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Assuming that government use of repression is related to insurgent use of violence (Davenport 1995; Francisco 1996; Gartner and Regan 1996; Gurr 1986; Lichbach 1995;Moore 1998), what conditions modify this inimical interaction? In the analysis of insurgency, scholars emphasize the “importance of opportunities for rebellion” (Collier and Sambanis 2002, 4; Collier and Hoeffler 2001; see also Kingdon 1984). Ron (2001) uses a combination of ideological and political opportunity approaches to understand the political violence of the Maoist Sendero Luminoso insurgency in Peru. Fearon and Laitin (2003) explain the onset of civil wars and insurgency using the powerful factor in explaining variation in the effective operation of democratic gov-ernments. He uses the example of peasant “rotating credit associations” and other forms of mutual aid and cooperative organizations as “investments in social capital”(p. 169). These forms of cooperation build social trust and “should be positively asso-ciated with good government” (p. 175). High political participation and high partici- pation inmutual aid and cooperative organizations that build social capital narrow the policy window for political violence. Democratic and cooperative behaviors on the part of citizens raise government officials’fear of being replaced and reduce the oppor- tunity for insurgent organizational development. Like poverty, levels of participation and social capital are distributed unevenly within a country. Thus, variation in social, political, and physical or geographical conditions likely influences the selection of violence by government and opposition. This selective exchange of violence argument
implies some testable hypotheses. First, we expect that government and insurgent use of violence are related. A gov- ernment’s violent reprisal, even in democratic states, is acceptable if it is in response to violence, which likely provokes further aggressive moves by the insurgent opposition. Violent insurgencies survive in rugged terrain, and governments will respond violently in those geographical areas. The use of violence by one side likely provokes a violent response from the other side, both as punishment for past violence and as a deterrent for future violence:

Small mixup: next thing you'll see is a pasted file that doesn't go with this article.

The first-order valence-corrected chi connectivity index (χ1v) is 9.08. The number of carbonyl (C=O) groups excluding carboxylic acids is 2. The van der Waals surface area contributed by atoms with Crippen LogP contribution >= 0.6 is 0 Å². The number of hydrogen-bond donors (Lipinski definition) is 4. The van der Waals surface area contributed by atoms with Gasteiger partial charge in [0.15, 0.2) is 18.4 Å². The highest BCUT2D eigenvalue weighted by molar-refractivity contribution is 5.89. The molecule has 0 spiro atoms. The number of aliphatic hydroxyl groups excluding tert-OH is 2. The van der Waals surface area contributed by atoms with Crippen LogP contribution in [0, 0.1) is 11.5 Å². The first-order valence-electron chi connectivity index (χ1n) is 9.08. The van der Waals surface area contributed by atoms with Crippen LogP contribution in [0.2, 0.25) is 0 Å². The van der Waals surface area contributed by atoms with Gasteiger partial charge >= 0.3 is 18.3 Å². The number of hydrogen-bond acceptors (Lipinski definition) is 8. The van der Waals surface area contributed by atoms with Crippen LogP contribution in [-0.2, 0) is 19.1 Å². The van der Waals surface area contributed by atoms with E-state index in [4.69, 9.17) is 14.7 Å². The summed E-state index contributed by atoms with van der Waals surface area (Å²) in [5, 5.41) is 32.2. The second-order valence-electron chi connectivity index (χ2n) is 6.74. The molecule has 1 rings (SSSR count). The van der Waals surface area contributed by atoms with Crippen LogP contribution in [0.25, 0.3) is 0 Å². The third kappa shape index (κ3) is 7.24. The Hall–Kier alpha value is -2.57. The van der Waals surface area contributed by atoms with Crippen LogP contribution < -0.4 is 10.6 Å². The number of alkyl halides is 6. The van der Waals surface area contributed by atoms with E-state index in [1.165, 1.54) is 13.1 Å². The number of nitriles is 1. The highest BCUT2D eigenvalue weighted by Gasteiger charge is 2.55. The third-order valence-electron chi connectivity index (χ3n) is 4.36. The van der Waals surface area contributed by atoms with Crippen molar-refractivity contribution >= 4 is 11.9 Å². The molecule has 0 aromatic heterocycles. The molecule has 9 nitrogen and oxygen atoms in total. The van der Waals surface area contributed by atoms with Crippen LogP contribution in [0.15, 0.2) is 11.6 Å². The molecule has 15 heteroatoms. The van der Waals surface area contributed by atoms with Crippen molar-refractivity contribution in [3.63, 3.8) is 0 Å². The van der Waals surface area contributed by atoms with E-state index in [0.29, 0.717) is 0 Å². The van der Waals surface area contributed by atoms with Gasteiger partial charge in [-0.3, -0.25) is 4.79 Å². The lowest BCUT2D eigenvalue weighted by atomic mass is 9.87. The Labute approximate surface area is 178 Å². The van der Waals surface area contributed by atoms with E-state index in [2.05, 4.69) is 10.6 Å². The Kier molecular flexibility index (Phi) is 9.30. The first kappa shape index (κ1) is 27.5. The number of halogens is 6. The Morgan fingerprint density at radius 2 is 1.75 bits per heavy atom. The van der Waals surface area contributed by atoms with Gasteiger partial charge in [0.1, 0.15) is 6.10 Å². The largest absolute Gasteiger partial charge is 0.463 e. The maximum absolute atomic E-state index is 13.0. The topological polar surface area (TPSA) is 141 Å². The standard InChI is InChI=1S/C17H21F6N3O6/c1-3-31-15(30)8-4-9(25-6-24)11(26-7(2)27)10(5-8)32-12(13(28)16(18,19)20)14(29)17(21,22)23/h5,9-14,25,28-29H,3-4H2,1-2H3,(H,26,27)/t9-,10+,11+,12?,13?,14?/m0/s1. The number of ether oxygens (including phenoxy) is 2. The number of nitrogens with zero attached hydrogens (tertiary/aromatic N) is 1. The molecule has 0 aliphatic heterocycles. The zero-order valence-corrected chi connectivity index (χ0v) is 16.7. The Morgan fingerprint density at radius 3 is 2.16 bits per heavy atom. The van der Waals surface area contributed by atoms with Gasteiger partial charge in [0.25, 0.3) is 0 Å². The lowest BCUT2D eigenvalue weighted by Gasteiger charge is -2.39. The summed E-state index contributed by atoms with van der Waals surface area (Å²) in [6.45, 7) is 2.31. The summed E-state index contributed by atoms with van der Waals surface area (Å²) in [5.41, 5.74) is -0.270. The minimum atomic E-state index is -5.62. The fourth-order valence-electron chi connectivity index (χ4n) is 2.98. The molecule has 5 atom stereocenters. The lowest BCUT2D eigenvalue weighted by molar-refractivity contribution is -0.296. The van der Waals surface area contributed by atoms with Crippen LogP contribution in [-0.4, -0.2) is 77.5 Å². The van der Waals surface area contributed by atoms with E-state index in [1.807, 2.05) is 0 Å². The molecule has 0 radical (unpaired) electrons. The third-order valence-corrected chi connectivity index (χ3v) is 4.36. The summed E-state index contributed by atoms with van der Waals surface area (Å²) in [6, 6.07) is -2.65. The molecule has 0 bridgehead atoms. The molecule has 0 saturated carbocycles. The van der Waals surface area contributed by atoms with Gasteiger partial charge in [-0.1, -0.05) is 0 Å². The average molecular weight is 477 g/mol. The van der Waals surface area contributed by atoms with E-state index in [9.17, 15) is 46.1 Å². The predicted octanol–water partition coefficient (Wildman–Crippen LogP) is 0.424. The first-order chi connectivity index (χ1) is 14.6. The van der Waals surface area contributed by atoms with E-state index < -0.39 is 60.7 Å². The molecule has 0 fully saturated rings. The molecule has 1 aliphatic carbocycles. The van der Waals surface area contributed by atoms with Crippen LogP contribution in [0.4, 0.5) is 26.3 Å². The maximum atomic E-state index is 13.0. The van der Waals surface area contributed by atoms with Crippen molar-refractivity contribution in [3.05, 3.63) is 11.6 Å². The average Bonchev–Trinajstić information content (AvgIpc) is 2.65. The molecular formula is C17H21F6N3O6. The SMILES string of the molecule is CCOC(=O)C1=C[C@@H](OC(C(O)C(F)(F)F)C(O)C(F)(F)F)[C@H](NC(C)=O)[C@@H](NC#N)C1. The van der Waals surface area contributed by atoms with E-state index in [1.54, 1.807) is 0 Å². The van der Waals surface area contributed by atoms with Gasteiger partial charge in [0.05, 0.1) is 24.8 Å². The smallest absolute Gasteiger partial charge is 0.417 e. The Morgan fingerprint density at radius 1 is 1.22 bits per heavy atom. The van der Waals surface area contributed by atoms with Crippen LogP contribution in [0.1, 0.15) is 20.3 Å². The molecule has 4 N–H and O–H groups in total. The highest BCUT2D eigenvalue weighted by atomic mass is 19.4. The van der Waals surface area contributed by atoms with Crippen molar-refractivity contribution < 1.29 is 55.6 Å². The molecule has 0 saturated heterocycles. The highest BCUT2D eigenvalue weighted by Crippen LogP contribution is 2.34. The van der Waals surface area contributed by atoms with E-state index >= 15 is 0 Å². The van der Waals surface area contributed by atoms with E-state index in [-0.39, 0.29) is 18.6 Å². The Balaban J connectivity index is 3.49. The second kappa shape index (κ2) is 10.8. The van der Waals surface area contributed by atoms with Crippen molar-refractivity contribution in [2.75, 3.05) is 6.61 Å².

The exchange of violence is, however, modified by local conditions. Insurgent vio- lence ismore likely in some situations than others. Fearon and Laitin (2003, 80) argue that there are always grievances but not always conditions thatmake insurgency feasi- ble. They specify and test the importance of geography and mountainous terrain. Dis- tance alone does not necessarily attenuate communication and a government’s ability
to control its territory. For example, in Nepal, communication with the capital Katmandu is relatively easy over long distances on the plains, or Terai, that border India. In comparison, control and communication are much more difficult in the rug- ged, inaccessible, high-altitude regions. Following Fearon and Laitin (2003), we con- ceive elevation as representing a measure of the ease of control and communications
and a factor influencing insurgency. Hypothesis 2:The level of insurgent and government violence increaseswith rugged terrain.
Economic conditions influence the attractiveness and viability of insurgency. The poorer the area, the more likely the insurgent group is to recruit new members. Insurgent groups will locate their activities in poorer areas, which are the areas more likely
to supply recruits and support for the insurgency.

source: journal of conflict resolution